1a.Objectives (from AD-416)
1. Optimize spray timing for eriophyid pest mite populations.
2. Determine impact of low-impact fungicide spray regimes on pest and predatory mite populations.
3. Determine impact of often used fungicides on predatory mite population density, mortality (juvenile and adult), fecundity, oviposition rate and longevity.
1b.Approach (from AD-416)
Efficacy spray trials will be conducted in vineyards with known eriophyid pest mite infestations to determine the optimal timing for control of rust and bud mite pest populations in vineyards and minimize damage during early season. Field trials will be conducted to examine the effects of reduced fungicide use on the development of mite populations and powdery mildew disease development. Field trials will be conducted with two goals in mind. Optimize (1) conventional and (2) organic seasonal fungicide spray regimes in order to mitigate mite pest populations and allow survival of beneficial arthropods such as T. pyri. Bioassays will be conducted to verify field trials using a Precision Potter Spray Tower to test the toxicity of multiple fungicides, including several often used formulations of sulfur, stylet oil, several classes of synthetic fungicides and whey powder, an alternative ‘soft’ fungicide, on T. pyri under laboratory conditions. Documents Grant with Oregon State University
Vineyards throughout Oregon have recently developed Short Shoot Syndrome, which is correlated to the pest mite, Calepitrimerus vitis. This vineyard specific pest feeds on developing buds resulting in stunted shoots and crop (cluster) loss. Typhlodromus pyri is the dominant predatory mite in western Oregon vineyards and is believed to play an integral role in managing C. vitis populations. Intense fungicide programs are maintained in vineyards throughout the growing season and are believed to be detrimental to predatory mite populations causing increased pest mite outbreaks. Predatory mite preservation and enhancement are integral to successful biological control programs in western vineyards. In field trials, the use of synthetic fungicides interspersed with sulfur resulted in adequate pest mite control without negatively affecting T. pyri populations. Sulfur-only applications sometimes resulted in pest mite outbreaks. Synthetic fungicide-only applications resulted in higher pest and predator mite numbers. Our laboratory trials confirm trends observed in the field. Sulfur applications negatively affected juvenile T. pyri longevity and reproduction but not adults. Stylet oil had a negative impact on beneficial mite populations. Laboratory trials on pest mites showed that a sticker/spreader such as oil plays an important role to control pest mite populations.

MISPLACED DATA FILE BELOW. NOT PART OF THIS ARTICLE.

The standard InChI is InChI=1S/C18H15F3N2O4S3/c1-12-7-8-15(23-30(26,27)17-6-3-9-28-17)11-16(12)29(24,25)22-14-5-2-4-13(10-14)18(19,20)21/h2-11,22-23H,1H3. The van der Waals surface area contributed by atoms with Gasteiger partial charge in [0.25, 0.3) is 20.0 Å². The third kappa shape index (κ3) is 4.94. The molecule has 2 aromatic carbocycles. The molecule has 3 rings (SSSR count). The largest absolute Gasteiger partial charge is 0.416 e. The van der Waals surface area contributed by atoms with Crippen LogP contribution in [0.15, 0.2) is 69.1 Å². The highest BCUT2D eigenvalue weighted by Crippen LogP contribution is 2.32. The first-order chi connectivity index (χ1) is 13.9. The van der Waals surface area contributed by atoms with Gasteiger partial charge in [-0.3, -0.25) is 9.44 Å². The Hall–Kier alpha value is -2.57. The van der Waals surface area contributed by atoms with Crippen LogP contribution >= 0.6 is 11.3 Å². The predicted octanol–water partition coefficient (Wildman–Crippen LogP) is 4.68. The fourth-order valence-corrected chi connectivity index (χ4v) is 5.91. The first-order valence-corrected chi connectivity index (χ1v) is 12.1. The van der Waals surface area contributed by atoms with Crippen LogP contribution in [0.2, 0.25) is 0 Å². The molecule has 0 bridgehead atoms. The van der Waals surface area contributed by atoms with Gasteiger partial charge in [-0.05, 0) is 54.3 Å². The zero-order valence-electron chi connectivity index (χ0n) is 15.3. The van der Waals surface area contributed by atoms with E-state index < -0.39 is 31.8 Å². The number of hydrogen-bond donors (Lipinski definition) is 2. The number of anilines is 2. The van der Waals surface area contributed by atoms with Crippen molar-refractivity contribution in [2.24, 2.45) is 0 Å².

The project was monitored by meetings, e-mail, and phone calls.